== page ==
Thames Path – Day 7

Day 7 – April 30 Henley-upon-Thames to Pangbourne
Weather: Sun and Cloud B&B: Alushta Guest House
Departed: 8:50 Arrived: 15:15 Distance Today: 15.8 mi / 25.5 km
Total Distance: 91.6 mi / 147.5 km Pint of the Day: Swan Ale

I awoke to sunshine and, for the first time, a forecast that didn’t include any form of precipitation. I was away from my Henley guest house and on the Thames Path by 8:50, my earliest start so far.

Although the sun was shining the aftermath of yesterday’s rain was apparent as I noticed that the river level was noticeably higher than last night. The first part of today’s walk included two locks, two wooden footbridges and a somewhat soggy meadow. The path soon veered away from the river and into an extremely posh residential area called Bolney Court. One of the residents was a obviously a model train enthusiast but one who was not content with a track layout in his attic. His property was crisscrossed with train tracks and included a scale model of a St. Moritz railway station. His neighbours properties were similarly grand and one even sported a “Beware of Fierce Dogs” sign.

The Thames Path weaved it’s way through Lower Shiplake before rejoining the river in a meadow that had me thinking I had finally returned to the green and pleasant land. Unfortunately I was soon to discover that some of the green and pleasant land was under water. Shortly after passing Shiplake College the Thames Path disappeared under several inches of water. I picked my way around what I could but eventually I ran out of options and had no alternative but to roll up my pant legs (or trousers if you prefer) and take off my socks and shoes. The water was surprisingly cold and so I was glad the crossing was short. With the help of my trusty pack towel I was back on track within a few minutes.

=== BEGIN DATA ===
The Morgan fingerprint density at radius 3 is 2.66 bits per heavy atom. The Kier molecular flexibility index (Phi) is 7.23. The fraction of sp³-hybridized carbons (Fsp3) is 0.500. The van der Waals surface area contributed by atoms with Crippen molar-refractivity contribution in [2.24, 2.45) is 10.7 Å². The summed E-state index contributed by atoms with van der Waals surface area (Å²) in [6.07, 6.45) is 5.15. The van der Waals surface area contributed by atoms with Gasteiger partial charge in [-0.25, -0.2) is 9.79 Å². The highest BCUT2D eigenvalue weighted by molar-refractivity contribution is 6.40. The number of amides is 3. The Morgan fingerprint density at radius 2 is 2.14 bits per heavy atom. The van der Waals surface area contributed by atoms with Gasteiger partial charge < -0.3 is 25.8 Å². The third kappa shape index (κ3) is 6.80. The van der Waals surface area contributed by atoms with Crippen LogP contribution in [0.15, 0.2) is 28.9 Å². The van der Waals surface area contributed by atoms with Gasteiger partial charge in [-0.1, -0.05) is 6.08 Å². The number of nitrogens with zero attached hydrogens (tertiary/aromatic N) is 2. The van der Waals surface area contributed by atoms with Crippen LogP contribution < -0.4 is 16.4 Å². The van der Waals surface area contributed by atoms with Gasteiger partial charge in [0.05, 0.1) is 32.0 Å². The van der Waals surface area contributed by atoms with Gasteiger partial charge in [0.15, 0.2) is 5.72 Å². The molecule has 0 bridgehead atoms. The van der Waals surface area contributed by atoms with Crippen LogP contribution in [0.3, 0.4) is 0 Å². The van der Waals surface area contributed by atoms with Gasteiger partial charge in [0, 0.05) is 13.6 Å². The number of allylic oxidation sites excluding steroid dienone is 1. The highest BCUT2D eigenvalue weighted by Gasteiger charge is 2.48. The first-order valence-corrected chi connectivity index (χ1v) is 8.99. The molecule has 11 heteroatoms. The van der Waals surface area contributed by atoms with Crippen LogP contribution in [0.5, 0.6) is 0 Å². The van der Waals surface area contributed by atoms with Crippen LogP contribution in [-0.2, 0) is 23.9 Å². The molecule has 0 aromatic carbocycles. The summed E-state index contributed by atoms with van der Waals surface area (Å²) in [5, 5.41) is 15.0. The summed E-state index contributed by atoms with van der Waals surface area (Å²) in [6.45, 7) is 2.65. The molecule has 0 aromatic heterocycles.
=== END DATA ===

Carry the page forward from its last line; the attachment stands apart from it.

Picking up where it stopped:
My trek on solid ground lasted about two minutes before I was confronted with another flooded section of footpath. This one was much deeper looking and extended around a bend such that I couldn’t tell how long it went on for.  I decided to backtrack and follow a path that paralleled the river along the edge of a field. I followed this for at least 15 minutes but there was no escape from the barbed wire and electric fence and so I was forced to return. My only option was to wade into the unknown or return to the college and follow the Henley road all the way to Sonning. At this point I met two ladies who were walking the TP in sections and a local woman wearing Wellies. Her dog proved useful as it bounded into the water and so I was able to judge its depth (calf-height in places). The wellie wearing woman was sent ahead and sent back word that the trail was dry further on. Off came the shoes and socks for a second time and I plodded along in bare feet for some time until I was confident the portaging was over.

The path remained above water until the final approach to Sonning. It then merged with the river in several places and I was forced to bush-whack. If you followed my LEJOG blog you may have remembered my bush-whacking exploits on the day I left Roadwater. I employed some of the same carefully crafted cuss words on this short sojourn into the undergrowth.